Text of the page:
Sunday, February 23, 2014


Who knew what to expect from Beck this time out?  He's never quite the same, and this is unlike any other album he's made.  Lush and quiet, the dominate instruments are acoustic guitar, strings, and voice.  Even his singing is new, soft and doubled, with sweet harmonies and a higher range, it's airy and dreamy, Pink Floyd as folk music.

Lyrics float by, songs about morning and moon and light, but the singing has more to say than the words.  I'm sure there are meanings in there, but this is all about the sound, and mostly the sound of his voice.  Hearing his lines drift off skyward in harmony and echo, sweetened by the string arrangements, piano, banjo or whatever fits the mix, is the highlight.  The collection of songs is cohesive, all from the same cloth, all things of beauty.  A couple of numbers do stand out, including Blackbird Chain, with its simple acoustic chords giving away to a kind of late 60's revival at its calmest, a little McCartney and a little CSN.  Heart Is A Drum rolls along with a couple of Becks singing harmony, with rich bass (Stanley Clarke!) and some backwards loops dropping in and out.

The closest Beck's been to this type of music in the past has been the Sea Change album, but he didn't get this specific with the sounds, or carry it through so fully.  And it's also surprising to hear so much emphasis on the vocals, from him or anyone.  A beautiful collection.

Saturday, February 22, 2014


Dawson could have called this "So You Think You Can Play Guitar", but he's probably much too humble for that.  The renowned player and producer has been behind, and in front of some of the best roots albums made in Canada (Zubot & Dawson, Jim Byrnes, Roxanne Potvin, The Sojourners, Old Man Luedecke), including his own, but this time it's hands-on, and only hands.  The all-acoustic, all-instrumental album shows Dawson as not just a tremendous player, but a tremendously soulful one.  Words and voice would only clutter the message and emotion pouring out of these melodies.  As much as you have to admire the jaw-dropping dexterity, it's best just to sit back and be transported.  There's a story in every number, whether he's chattering away with the finger-picking, or pointing skywards with the slide.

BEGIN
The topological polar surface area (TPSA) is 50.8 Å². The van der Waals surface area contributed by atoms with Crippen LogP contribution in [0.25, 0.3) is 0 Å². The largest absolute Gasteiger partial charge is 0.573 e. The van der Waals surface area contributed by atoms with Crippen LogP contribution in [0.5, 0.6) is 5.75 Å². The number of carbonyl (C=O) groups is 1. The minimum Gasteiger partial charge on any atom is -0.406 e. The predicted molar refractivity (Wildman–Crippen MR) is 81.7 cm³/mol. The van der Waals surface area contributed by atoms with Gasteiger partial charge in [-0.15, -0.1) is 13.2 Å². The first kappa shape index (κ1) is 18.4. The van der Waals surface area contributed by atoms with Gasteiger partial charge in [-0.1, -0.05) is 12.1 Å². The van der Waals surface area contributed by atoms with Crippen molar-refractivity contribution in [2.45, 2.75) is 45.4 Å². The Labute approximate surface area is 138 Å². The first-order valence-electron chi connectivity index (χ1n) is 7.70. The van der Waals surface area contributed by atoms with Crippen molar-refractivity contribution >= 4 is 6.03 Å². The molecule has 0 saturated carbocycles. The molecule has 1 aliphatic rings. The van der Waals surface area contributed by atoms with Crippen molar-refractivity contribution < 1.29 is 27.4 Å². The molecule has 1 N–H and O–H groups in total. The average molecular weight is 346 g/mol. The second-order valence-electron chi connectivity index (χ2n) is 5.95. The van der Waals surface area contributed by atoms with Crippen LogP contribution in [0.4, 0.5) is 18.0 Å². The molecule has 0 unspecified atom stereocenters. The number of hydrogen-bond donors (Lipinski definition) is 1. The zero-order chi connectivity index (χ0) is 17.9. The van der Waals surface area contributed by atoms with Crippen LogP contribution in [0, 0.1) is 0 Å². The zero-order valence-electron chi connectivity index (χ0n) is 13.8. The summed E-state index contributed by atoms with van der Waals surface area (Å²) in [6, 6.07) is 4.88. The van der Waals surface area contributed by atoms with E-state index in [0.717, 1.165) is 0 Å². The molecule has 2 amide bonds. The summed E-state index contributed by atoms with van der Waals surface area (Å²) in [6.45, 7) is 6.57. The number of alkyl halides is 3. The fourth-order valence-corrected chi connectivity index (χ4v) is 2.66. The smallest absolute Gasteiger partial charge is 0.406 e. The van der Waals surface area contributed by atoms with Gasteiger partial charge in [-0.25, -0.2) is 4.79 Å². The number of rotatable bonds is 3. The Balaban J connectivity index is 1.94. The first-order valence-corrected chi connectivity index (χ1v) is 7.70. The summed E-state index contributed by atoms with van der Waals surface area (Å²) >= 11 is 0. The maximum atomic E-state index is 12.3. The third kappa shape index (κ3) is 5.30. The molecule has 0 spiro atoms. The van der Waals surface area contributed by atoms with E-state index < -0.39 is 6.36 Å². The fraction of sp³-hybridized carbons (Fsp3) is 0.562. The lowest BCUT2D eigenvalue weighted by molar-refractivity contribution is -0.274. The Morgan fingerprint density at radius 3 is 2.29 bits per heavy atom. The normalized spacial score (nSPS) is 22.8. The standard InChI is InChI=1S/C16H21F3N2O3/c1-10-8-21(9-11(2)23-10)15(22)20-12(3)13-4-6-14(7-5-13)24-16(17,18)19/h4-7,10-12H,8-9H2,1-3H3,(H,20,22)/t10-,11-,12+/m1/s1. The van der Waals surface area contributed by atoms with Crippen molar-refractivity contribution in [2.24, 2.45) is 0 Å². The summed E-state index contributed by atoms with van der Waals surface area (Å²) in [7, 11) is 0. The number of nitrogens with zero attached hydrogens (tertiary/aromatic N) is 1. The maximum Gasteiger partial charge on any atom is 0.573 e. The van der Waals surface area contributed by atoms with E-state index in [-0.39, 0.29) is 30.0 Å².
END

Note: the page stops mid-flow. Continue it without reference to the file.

Close-mic'ed to get every subtle harmonic, means you get the occasional little noise too, an extra knock on the wood or clatter on the strings, but it hardly matters, it's the experience of a one-take, beautiful performance.  Fans of the genre will hear the old bluesmen, or the best of the folk players, but there's lots of modern too, changes and attitudes that come from growth and exploring, very much today.  Yes, it's an acoustic guitar fan's dream, but it's much more for whatever you need.  Meditative at times, explosive at others, you can easily get lost in its winding path, wonder where an hour went, and wonder why you are suddenly uplifted.

Friday, February 21, 2014


Benmont Tench has been a rock to Tom Petty and the Heartbreakers since the mid-70's, and just as valuable to dozens of other projects, as a highly-desired session player.  However, he's always been in the background, a real quiet one.  So the big question here is, what kind solo album will he make?  No surprise, it's relatively quiet, but in a very good, mellow way.  Tench is not a grand vocalist, more gravelly than anything, so the laid back approach works best.  As you could expect, the strengths here are the sound, the melodies, and the knowledge of how to package a song well.

He's written the bulk of the tracks here, including the lyrics, aside from a couple of piano mood instrumentals, and a couple of Dylan covers.  Dylan is the biggest influence, the latter-day gruff chronicler, lots of description pouring out over a sharp band.  Of course, Tench has lots of famous pals ready to pay back; his boss Petty joins on electric bass, while Don Was handles upright bass on the mellower numbers.  Dave Rawlings and Gillian Welch are in for some harmonies and acoustics along the way, as is Ryan Adams, and even Ringo Starr shows up for some tasty, audible tambourine.  But it's the keys that dominate, whether Tench's bright piano, or rootsy, Garth Hudson-influenced organ.